The Linux Foundation is taking on open-source license compliance through the FOSSology project. FOSSology is a software system and toolkit designed to help technology companies understand and adhere to open-source licenses.
“As Linux and open source have become the primary building blocks for creating today’s most innovative technologies, projects like FOSSology are more relevant than ever,” said Jim Zemlin, executive director at the Linux Foundation. “FOSSology’s proven track record for improving efficiency in license compliance is the perfect complement to a suite of open compliance initiatives hosted at the Linux Foundation. This work is among the most important work that we all do.”
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FOSSology joins the Linux’s other open compliance efforts such as OpenChain and the Software Package Data Exchange (SPDX). With FOSSology, users can run license and copyright scans, and can also generate an SPDX file.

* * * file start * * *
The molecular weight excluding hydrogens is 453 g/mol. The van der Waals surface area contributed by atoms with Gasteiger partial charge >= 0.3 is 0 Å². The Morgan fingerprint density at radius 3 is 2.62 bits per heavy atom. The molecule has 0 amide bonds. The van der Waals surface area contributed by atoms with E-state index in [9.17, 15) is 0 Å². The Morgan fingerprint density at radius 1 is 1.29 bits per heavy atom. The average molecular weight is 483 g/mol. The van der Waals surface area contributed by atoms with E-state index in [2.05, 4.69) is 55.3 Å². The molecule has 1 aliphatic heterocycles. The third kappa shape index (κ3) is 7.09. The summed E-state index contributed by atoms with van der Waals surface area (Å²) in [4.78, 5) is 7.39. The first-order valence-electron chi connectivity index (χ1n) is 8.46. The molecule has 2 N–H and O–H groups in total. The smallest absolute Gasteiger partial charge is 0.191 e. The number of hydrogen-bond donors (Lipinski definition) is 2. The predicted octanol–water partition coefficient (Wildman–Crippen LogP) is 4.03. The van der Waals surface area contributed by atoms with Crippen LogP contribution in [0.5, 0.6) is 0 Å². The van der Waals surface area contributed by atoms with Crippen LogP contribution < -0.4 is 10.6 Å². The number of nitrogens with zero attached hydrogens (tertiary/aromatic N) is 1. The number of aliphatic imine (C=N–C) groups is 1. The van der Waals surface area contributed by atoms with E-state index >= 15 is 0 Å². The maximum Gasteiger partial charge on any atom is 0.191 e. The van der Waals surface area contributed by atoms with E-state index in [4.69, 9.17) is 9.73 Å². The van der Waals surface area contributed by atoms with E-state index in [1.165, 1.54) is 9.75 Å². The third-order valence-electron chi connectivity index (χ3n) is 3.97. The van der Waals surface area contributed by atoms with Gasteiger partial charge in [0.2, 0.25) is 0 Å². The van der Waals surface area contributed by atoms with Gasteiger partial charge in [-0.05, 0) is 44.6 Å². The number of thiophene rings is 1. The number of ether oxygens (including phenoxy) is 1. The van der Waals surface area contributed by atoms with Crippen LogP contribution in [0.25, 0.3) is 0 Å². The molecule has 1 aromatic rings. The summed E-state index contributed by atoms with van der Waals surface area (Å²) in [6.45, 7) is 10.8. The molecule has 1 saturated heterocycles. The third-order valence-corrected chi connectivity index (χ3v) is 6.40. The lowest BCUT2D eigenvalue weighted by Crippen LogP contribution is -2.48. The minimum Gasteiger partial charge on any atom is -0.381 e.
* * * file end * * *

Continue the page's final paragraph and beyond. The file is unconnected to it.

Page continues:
“FOSSology is a mature compliance project which has benefited from a vibrant community of users and contributor,” said Eileen Evans, vice president and deputy general counsel of software, cloud and open source at HP. “We believe that the Linux Foundation’s hosting of the project will enable it to be further utilized across the industry and help increase the adoption of Linux and other open-source software.”
FOSSology 3.0 is expected to be released later this week.